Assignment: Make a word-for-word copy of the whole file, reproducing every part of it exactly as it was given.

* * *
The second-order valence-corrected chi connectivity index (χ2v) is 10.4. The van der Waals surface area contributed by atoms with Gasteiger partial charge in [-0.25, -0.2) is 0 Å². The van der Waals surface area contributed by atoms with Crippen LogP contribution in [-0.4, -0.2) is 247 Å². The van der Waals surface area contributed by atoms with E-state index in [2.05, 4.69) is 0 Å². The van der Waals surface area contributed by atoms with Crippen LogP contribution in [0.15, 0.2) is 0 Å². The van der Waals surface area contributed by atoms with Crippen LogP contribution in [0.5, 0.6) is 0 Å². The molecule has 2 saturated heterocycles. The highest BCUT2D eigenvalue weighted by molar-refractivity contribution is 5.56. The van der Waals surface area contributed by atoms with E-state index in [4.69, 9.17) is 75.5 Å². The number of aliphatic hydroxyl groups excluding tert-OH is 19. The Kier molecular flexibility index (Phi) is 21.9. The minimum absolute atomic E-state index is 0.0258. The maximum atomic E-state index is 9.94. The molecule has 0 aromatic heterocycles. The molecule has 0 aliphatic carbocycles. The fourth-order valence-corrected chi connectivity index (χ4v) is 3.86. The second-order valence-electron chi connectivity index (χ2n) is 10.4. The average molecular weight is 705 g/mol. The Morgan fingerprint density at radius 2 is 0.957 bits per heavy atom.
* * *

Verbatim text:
The second-order valence-corrected chi connectivity index (χ2v) is 10.4. The van der Waals surface area contributed by atoms with Gasteiger partial charge in [-0.25, -0.2) is 0 Å². The van der Waals surface area contributed by atoms with Crippen LogP contribution in [-0.4, -0.2) is 247 Å². The van der Waals surface area contributed by atoms with E-state index in [2.05, 4.69) is 0 Å². The van der Waals surface area contributed by atoms with Crippen LogP contribution in [0.15, 0.2) is 0 Å². The van der Waals surface area contributed by atoms with Crippen LogP contribution in [0.5, 0.6) is 0 Å². The molecule has 2 saturated heterocycles. The highest BCUT2D eigenvalue weighted by molar-refractivity contribution is 5.56. The van der Waals surface area contributed by atoms with E-state index in [4.69, 9.17) is 75.5 Å². The number of aliphatic hydroxyl groups excluding tert-OH is 19. The Kier molecular flexibility index (Phi) is 21.9. The minimum absolute atomic E-state index is 0.0258. The maximum atomic E-state index is 9.94. The molecule has 0 aromatic heterocycles. The molecule has 0 aliphatic carbocycles. The fourth-order valence-corrected chi connectivity index (χ4v) is 3.86. The second-order valence-electron chi connectivity index (χ2n) is 10.4. The average molecular weight is 705 g/mol. The Morgan fingerprint density at radius 2 is 0.957 bits per heavy atom.